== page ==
State v. Kitchens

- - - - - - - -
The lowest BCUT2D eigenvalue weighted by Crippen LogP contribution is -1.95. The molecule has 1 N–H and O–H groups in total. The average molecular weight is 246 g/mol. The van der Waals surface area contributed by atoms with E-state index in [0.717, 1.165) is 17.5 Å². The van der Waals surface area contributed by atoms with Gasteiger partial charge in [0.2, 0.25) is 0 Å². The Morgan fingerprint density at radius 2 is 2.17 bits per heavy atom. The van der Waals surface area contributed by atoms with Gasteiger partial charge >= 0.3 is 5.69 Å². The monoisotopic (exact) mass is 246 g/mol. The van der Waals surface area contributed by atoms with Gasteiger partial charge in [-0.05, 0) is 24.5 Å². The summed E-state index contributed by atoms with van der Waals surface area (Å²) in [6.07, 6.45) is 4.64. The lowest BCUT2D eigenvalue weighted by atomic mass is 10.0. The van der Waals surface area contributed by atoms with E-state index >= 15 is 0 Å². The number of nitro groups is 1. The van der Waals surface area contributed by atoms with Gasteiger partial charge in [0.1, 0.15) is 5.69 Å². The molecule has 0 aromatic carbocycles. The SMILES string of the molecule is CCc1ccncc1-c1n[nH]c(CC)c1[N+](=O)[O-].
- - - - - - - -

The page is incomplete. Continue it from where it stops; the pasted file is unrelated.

In State v. Kitchens, 299 Conn. 447, 10 A.3d 942 (Conn. 2011), the trial court failed to follow State v. Salamon, 287 Conn. 509, 949 A.2d 1092 (Conn. 2008), which held that the jury must consider whether the victim's detention rose to the level of kidnapping or an unlawful restraint or was merely incidental to another offense. Kitchens, 10 A.3d at 952. Kitchens was charged with assault in the first degree, attempted assault in the first degree, burglary in the second degree, kidnapping in the second degree, and unlawful restraint in the first degree, but the jury convicted him only of kidnapping and unlawful restraint. Id. at 948. On appeal, Kitchens argued that the trial court committed plain error because it failed to instruct the jury pursuant to Salamon. The Connecticut Supreme Court agreed with Kitchens that the error was plain, but disagreed that it warranted reversal, reasoning that the erroneous jury instruction was harmless under the circumstances because the defendant was acquitted of all charges other than kidnapping and unlawful restraint, thus indicating that the jury believed only the victim's allegations with respect to the defendant's moving her forcibly from the apartment building's vestibule to another area outside and then back inside and up to her godfather's apartment, where the defendant then confined her temporarily. Put differently, the jury's verdict, which indicated the jury's disbelief of the victim's allegations of assault ... is a conclusive finding that there was no separate crime underlying the kidnapping charge. Id. at 953.